Nigel Slater’s recipes for fried cauliflower with mint tahini, and apple maple syrup cake

spring comes rather late to the kitchen. While the gardens, greenhouses and allotments are fizzing with seedlings and opening buds, anyone who likes to cook seasonally has no alternative but to muddle through March with what are essentially winter vegetables and fruit. Still, there are some great cauliflowers around for baking under paprika-freckled cheese sauces or for simmering into a fine, ivory soup. I rang the changes instead, frying the creamy-white florets into a crisp, spiced batter to eat with a smooth paste of tahini and mint.
I brought back purple-sprouting from the shops, too. So good it deserved a proper hollandaise, beaten to a deep buttery yellow, which is exactly what it got. Another day, I dropped a handful of the purple tips and green stalks into deep boiling water for barely more than a minute, drained them, then flashed them into a pan of hot, shallow olive oil, grated lemon zest and chopped green olives. They were even better piled on to thick sourdough, the juices trickled over the hot toast.
There are still plenty of fine apples and pears about. I used some Cox’s apples in a cake, cooking them first in a little butter and maple syrup before adding them to the base of a ginger cake, a thick drift of cream cheese on top. I filled the hollows with more syrup and served it both as dessert and as a teatime cake.
Fried cauliflower with mint tahini
Serves 2-3
plain flour 80g
cornflour 40g
salt ½ tsp
cumin seeds 1 tsp
ground paprika 1 tsp
ground chilli 1 tsp, hot or mild
iced water 175ml
cauliflower 1, medium
groundnut oil for cooking

For the mint tahini:
garlic 2 cloves
lemon ½
tahini 125g
sea salt to taste
iced water 150ml
mint leaves 15, medium-sized
Make the batter: mix the flour and cornflour, add the salt, spices and beat in the iced water with a fork or small whisk. Set aside for half an hour.
Bring a deep pan of salted water to the boil. Break the cauliflower into large florets and keep the leaves if they are in good condition. (I like to keep quite a bit of the stalk on my florets, but that is up to you.) Rinse the florets in cold water, and, when the water is boiling, salt it lightly and add the cauliflower.
Leave to boil for 3 minutes, then drain and set aside on kitchen paper to dry.
Make the tahini sauce: crush the garlicto a thin paste and put it into a small bowl. Squeeze in the lemon juice – I use about 2 tbsp – and stir with the garlic. Add the tahini, then beat in the water with a fork. Stir in a good large pinch of sea salt. F inely chop the mint leaves and stir them in. Taste and aAdd more salt or lemon as you wish.
Heat a 3cm-depth of groundnut oil in a deep pan. Drop a cube of bread or a small piece of cauliflower in and if it turns golden in a minute or so, then the oil is hot enough.
Stir the batter and dip the florets in, making sure each one is well coated. (Adjust with a little more flour or water as necessary.) Lower them, no more than half a dozen at a time, into the hot oil and leave for a couple of minutes until the batter is pale gold. Turn and brown the other side, then lift out, drain on kitchen paper and repeat with the rest of the cauliflower. Salt the florets lightly, then eat with the mint tahini.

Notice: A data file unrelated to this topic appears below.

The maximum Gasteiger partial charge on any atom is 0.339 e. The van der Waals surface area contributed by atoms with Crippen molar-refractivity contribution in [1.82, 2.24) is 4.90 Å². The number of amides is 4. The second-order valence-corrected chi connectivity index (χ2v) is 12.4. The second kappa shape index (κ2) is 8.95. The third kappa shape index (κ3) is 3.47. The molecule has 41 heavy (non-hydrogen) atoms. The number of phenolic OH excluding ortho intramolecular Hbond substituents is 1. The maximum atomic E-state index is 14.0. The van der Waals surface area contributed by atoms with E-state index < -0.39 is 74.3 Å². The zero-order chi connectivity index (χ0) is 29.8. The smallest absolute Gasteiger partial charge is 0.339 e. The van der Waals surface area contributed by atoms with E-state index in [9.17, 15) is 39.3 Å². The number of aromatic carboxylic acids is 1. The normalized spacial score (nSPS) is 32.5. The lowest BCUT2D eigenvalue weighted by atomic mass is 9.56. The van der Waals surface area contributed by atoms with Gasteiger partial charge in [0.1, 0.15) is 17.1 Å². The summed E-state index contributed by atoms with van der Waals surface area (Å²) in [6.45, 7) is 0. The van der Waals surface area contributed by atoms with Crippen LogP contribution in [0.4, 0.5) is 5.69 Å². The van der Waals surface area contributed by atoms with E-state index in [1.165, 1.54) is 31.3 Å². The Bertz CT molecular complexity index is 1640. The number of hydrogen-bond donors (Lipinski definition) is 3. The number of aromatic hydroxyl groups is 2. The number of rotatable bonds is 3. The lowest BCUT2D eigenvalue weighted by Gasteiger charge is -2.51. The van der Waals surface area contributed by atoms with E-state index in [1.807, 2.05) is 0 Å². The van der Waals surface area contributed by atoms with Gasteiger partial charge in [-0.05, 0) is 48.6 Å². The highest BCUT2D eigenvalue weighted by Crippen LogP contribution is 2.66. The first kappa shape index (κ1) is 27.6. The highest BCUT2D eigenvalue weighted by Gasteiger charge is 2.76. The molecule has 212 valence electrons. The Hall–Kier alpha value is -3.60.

Apple maple syrup cake
When you make the soft maple frosting use an electric food mixer with a flat paddle beater at slow to moderate speed. If you only have an electric hand whisk, mix it with a wooden spoon instead, as it is likely to curdle the mixture. Serves 9-12
dessert apples 450g
butter 30g
maple syrup 1 tbsp
self-raising flour 250g
ground ginger 2 level tsp
mixed spice ½ tsp
ground cinnamon ½ tsp
bicarbonate of soda 1 tsp
salt a pinch
lemon 1
golden syrup 200ml
butter 125g
light muscovado 125g
eggs 2 large
milk 240ml

For the frosting:
full-fat cream cheese 400g
mascarpone 200g
vanilla extract ½ tsp
icing sugar 250g
maple syrup 4 tbsp, plus a little extra
Peel, halve and core the apples, then cut them into 2cm dice. Warm the butter in a shallow, non-stick pan, then add the apples and cook for 10 minutes over a low to moderate heat, until pale gold and translucent. Towards the end of their cooking, add the maple syrup. Remove from the heat and set aside.
Line the base and sides of a 22cm cake tin with baking parchment, and set the oven at 180C/gas mark 4.
Sift the flour with the ground ginger, mixed spice, cinnamon, bicarbonate of soda and salt. Finely grate the lemon zest and stir into the flour. Pour the golden syrup into a small saucepan, add the butter and the muscovado and warm over a moderate heat until the butter has melted. When the mixture has simmered for a minute, remove from the heat.
Break the eggs into a bowl, add the milk and beat lightly to combine. Pour the butter and syrup mixture into the flour and spices and stir gently until no flour is visible. Mix in the milk and eggs.
Fold in the cooked apples and scrape the mixture into the lined cake tin. The apples should sink to the bottom. Slide the cake into the oven and bake for 35-40 minutes, until it is lightly puffed and spongy to the touch. Cool in the tin.
For the frosting, put the cream cheese and mascarpone in the bowl of an electric mixer fitted with a flat beater, add the vanilla and sieve in the icing sugar. Mix on slow speed until soft and creamy, then pour in the maple syrup. Refrigerate until the cake is absolutely cool.
Spoon the frosting over the top of the cake, leaving hollows here and there and pour a little more maple syrup into each one.

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